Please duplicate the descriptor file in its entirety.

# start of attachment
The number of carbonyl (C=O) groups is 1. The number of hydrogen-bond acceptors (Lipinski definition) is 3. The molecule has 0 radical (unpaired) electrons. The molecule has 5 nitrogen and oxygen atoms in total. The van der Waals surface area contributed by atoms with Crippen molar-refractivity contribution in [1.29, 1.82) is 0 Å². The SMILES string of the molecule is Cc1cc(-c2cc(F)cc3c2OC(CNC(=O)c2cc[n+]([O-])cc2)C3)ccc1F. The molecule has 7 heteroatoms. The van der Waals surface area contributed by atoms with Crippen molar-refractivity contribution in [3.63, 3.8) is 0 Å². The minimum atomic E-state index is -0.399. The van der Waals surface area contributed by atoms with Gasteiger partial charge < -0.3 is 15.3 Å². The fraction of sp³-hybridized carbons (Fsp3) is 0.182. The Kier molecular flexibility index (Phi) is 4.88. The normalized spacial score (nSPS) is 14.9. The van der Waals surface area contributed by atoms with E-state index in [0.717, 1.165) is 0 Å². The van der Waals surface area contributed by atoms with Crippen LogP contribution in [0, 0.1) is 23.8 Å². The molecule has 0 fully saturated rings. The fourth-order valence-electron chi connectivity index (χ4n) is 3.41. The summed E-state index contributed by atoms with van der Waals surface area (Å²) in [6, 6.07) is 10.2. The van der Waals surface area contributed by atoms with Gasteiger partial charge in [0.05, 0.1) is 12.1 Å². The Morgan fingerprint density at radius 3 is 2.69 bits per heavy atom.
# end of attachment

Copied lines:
The number of carbonyl (C=O) groups is 1. The number of hydrogen-bond acceptors (Lipinski definition) is 3. The molecule has 0 radical (unpaired) electrons. The molecule has 5 nitrogen and oxygen atoms in total. The van der Waals surface area contributed by atoms with Crippen molar-refractivity contribution in [1.29, 1.82) is 0 Å². The SMILES string of the molecule is Cc1cc(-c2cc(F)cc3c2OC(CNC(=O)c2cc[n+]([O-])cc2)C3)ccc1F. The molecule has 7 heteroatoms. The van der Waals surface area contributed by atoms with Crippen molar-refractivity contribution in [3.63, 3.8) is 0 Å². The minimum atomic E-state index is -0.399. The van der Waals surface area contributed by atoms with Gasteiger partial charge < -0.3 is 15.3 Å². The fraction of sp³-hybridized carbons (Fsp3) is 0.182. The Kier molecular flexibility index (Phi) is 4.88. The normalized spacial score (nSPS) is 14.9. The van der Waals surface area contributed by atoms with E-state index in [0.717, 1.165) is 0 Å². The van der Waals surface area contributed by atoms with Crippen LogP contribution in [0, 0.1) is 23.8 Å². The molecule has 0 fully saturated rings. The fourth-order valence-electron chi connectivity index (χ4n) is 3.41. The summed E-state index contributed by atoms with van der Waals surface area (Å²) in [6, 6.07) is 10.2. The van der Waals surface area contributed by atoms with Gasteiger partial charge in [0.05, 0.1) is 12.1 Å². The Morgan fingerprint density at radius 3 is 2.69 bits per heavy atom.